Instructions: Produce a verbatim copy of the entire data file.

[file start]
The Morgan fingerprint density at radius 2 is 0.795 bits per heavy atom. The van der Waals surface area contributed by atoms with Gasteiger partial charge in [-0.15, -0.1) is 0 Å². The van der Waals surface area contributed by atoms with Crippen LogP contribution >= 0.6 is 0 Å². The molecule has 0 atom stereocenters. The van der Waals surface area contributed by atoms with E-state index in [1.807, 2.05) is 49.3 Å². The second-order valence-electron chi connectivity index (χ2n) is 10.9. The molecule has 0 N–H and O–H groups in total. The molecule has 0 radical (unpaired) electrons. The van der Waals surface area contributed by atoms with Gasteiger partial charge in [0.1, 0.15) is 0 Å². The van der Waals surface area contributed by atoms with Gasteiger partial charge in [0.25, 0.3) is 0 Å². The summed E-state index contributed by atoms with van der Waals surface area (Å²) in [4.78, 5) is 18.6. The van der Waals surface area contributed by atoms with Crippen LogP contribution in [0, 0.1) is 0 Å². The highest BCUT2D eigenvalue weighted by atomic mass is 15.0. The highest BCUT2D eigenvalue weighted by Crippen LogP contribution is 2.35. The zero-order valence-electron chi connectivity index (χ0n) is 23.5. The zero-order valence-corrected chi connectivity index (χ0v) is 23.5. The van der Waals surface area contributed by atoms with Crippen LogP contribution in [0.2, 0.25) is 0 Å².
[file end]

The Morgan fingerprint density at radius 2 is 0.795 bits per heavy atom. The van der Waals surface area contributed by atoms with Gasteiger partial charge in [-0.15, -0.1) is 0 Å². The van der Waals surface area contributed by atoms with Crippen LogP contribution >= 0.6 is 0 Å². The molecule has 0 atom stereocenters. The van der Waals surface area contributed by atoms with E-state index in [1.807, 2.05) is 49.3 Å². The second-order valence-electron chi connectivity index (χ2n) is 10.9. The molecule has 0 N–H and O–H groups in total. The molecule has 0 radical (unpaired) electrons. The van der Waals surface area contributed by atoms with Gasteiger partial charge in [0.1, 0.15) is 0 Å². The van der Waals surface area contributed by atoms with Gasteiger partial charge in [0.25, 0.3) is 0 Å². The summed E-state index contributed by atoms with van der Waals surface area (Å²) in [4.78, 5) is 18.6. The van der Waals surface area contributed by atoms with Crippen LogP contribution in [0, 0.1) is 0 Å². The highest BCUT2D eigenvalue weighted by atomic mass is 15.0. The highest BCUT2D eigenvalue weighted by Crippen LogP contribution is 2.35. The zero-order valence-electron chi connectivity index (χ0n) is 23.5. The zero-order valence-corrected chi connectivity index (χ0v) is 23.5. The van der Waals surface area contributed by atoms with Crippen LogP contribution in [0.2, 0.25) is 0 Å².